If you’re reading this, congratulations! You’re likely one of the millions of Americans living in one of 25 Right to Work states, including Oklahoma.
You might not know it from Right to Work opponents’ heated rhetoric, but Right to Work laws aren’t hard to understand. They simply ensure that no employee can be forced to join or pay dues to a union.
Not only does this enshrine workplace choice and protect employee freedom, it also brings a number of economic benefits to your home state.
According to data compiled by the National Institute for Labor Relations Research, Right to Work states have enjoyed higher private-sector job growth and larger wage increases over the past decade than their forced-unionism counterparts. Not only that, but after adjusting for states’ differing costs of living, residents in Right to Work states enjoy more disposable income than their non-Right to Work neighbors.
The connection between Right to Work laws and better economic performance shouldn’t come as much of a surprise. Business experts consistently rank the presence of Right to Work laws as one of the most important factors companies consider when deciding where to expand or relocate their facilities where they will create new jobs.
Right to Work laws also encourage unions to be more flexible and responsive in the workplace. Where workers can’t be forced to join or pay dues, union officials have to work harder to retain employee support. This encourages union officials to put workers’ interests first, instead of simply looking out for their own privileges or pushing for policies that are out of step with the rank-and-file.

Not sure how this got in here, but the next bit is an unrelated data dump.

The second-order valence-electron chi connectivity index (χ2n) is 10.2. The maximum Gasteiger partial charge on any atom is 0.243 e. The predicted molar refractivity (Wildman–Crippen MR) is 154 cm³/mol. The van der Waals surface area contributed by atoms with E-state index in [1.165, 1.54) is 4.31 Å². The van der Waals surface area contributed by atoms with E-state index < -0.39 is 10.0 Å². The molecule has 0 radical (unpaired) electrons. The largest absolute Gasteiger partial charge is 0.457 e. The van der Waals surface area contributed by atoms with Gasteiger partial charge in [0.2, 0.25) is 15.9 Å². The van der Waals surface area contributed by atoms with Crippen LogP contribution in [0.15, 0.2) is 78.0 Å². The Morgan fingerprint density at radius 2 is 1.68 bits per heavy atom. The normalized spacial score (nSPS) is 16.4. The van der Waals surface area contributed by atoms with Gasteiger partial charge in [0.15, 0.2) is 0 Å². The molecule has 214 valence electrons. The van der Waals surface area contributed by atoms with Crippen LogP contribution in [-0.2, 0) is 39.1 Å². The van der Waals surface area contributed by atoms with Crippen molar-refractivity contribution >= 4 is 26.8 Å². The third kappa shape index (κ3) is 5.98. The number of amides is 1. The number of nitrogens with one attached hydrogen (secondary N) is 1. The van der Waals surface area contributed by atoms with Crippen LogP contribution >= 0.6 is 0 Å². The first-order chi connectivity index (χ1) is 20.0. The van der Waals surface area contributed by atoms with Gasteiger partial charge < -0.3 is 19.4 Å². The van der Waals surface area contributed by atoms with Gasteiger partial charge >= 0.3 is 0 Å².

Right to Work laws make plenty of economic sense, but protecting employee freedom has always been their most important feature. No worker should be forced to join or pay money to an organization he or she has no interest in supporting. Right to Work laws do nothing to impede employees from voluntarily joining or paying dues to a union; they simply ensure that no worker can be forced to contribute just to keep a job.
If you’re still unsure where you stand on the Right to Work issue, ask yourself a simple question: Why shouldn’t union officials play by the same rules as any other private organization? A labor union that enjoys genuine employee support will continue to thrive with funding from members’ voluntary contributions. A union that has alienated the rank-and-file or outlived its usefulness will adapt quickly or whither on the vine.
Across the country, churches, civic associations, and thousands of other private organizations thrive on voluntarism. Many unions have followed their example and continue to prosper in Right to Work states across the country. Meanwhile, all Right to Work residents – nonunion and union alike – benefit from more jobs and higher wages.
Workplace choice, employee freedom, and better economic performance are part and parcel of the Right to Work package. So what’s not to like? This Labor Day, citizens of Right to Work states have much more to celebrate than a three-day weekend.
Mark Mix is president of the National Right to Work Legal Defense Foundation.